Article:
Driest Year on Record?
Calendar year 2013 closed as the driest year in recorded history for many areas of California, and current conditions suggest no change in sight for 2014.
On January 17, Gov. Edmund G. Brown, Jr. declared a drought state of emergency and directed state officials to take all necessary actions in response.
The proclamation is available here: http://www.gov.ca.gov/news.php?id=18368.
On January 31, the Department of Water Resources announced several actions to protect Californians’ health and safety from more severe water shortages. Those actions include dropping the anticipated allocation of water to customers of the State Water Project from 5 percent to zero; notifying long-time water rights holders in the Sacramento Valley that they may cut be 50 percent, depending upon future snow survey results; and asking the State Water Resources Control Board to adjust requirements that hinder conservation of currently stored water.
This marks the first zero allocation announcement for all customers of the State Water Project (SWP) in the 54-year history of the project. Twenty-nine public water agencies buy water from the SWP for delivery to 25 million Californians and 750,000 acres of farmland.
The fourth snow survey of the season on April 1 revealed a continuation of California’s precipitation deficit during the state’s third consecutive dry water year (October 1, 2013 through September 30, 2014). The press release announcing the survey results is available here.The water equivalent of the statewide snowpack has increased about 7.2 inches since the season’s first survey on January 3, but the new reading of 9.2 inches is only 32 percent of the average April 1 measurement when the snowpack normally is at its peak before the spring melt. Although Northern California precipitation in March was above the monthly average, the drought continues. Since it is difficult to quantify an exact amount of precipitation that would alleviate the current drought conditions, it is highly unlikely given historic patterns of the remainder of the rainy season that the drought will end this water year. There just isn’t enough time for precipitation to accumulate at an acceptable rate to alleviate drought conditions or the anticipated impacts to drought-stricken communities.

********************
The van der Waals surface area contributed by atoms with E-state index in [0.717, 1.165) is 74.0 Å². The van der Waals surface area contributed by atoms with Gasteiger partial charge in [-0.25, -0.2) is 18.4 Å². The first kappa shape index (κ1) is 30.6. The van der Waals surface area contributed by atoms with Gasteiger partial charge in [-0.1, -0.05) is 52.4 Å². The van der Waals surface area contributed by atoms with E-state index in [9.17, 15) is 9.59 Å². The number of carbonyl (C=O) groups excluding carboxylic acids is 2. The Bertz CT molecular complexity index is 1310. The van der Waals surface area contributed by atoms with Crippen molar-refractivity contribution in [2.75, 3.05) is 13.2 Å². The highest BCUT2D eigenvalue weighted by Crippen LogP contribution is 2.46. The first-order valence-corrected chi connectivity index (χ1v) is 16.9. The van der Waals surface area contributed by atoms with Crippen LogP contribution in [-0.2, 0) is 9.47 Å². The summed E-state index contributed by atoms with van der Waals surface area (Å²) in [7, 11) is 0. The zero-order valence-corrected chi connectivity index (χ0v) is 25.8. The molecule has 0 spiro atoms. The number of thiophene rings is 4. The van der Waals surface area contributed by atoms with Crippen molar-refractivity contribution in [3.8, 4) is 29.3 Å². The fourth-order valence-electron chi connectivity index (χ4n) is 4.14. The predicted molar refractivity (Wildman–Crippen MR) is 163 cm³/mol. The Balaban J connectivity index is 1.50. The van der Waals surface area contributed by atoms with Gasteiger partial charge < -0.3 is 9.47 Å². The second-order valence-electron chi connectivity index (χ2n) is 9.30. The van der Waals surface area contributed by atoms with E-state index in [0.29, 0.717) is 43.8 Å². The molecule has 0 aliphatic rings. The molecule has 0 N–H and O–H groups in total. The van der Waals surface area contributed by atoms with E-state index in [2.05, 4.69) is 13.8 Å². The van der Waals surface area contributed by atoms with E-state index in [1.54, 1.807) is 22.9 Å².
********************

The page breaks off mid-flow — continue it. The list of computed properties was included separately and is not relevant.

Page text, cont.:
When Governor Brown declared a drought State of Emergency in January, he directed state officials to take all necessary actions to prepare for water shortages. CAL FIRE recently announced it hired 125 additional firefighters to help address the increased fire threat due to drought conditions, the California Department of Public Health identified and offered assistance to communities at risk of severe drinking water shortages and the California Department of Fish and Wildlife restricted fishing on some waterways due to low water flows worsened by the drought. Also in January, the California Natural Resources Agency, the California Environmental Protection Agency and the California Department of Food and Agriculture also released the California Water Action Plan, which will guide state efforts to enhance water supply reliability, restore damaged and destroyed ecosystems and improve the resilience of our infrastructure.
Governor Brown has called on all Californians to voluntarily reduce their water usage by 20 percent and the Save Our Water campaign has announced four new public service announcements that encourage residents to conserve. Last December, the Governor formed a Drought Task Force to review expected water allocations and California’s preparedness for water scarcity. In May 2013, Governor Brown issued an Executive Order to direct state water officials to expedite the review and processing of voluntary transfers of water.
For more information on drought, see http://www.water.ca.gov/waterconditions/droughtinfo.cfm.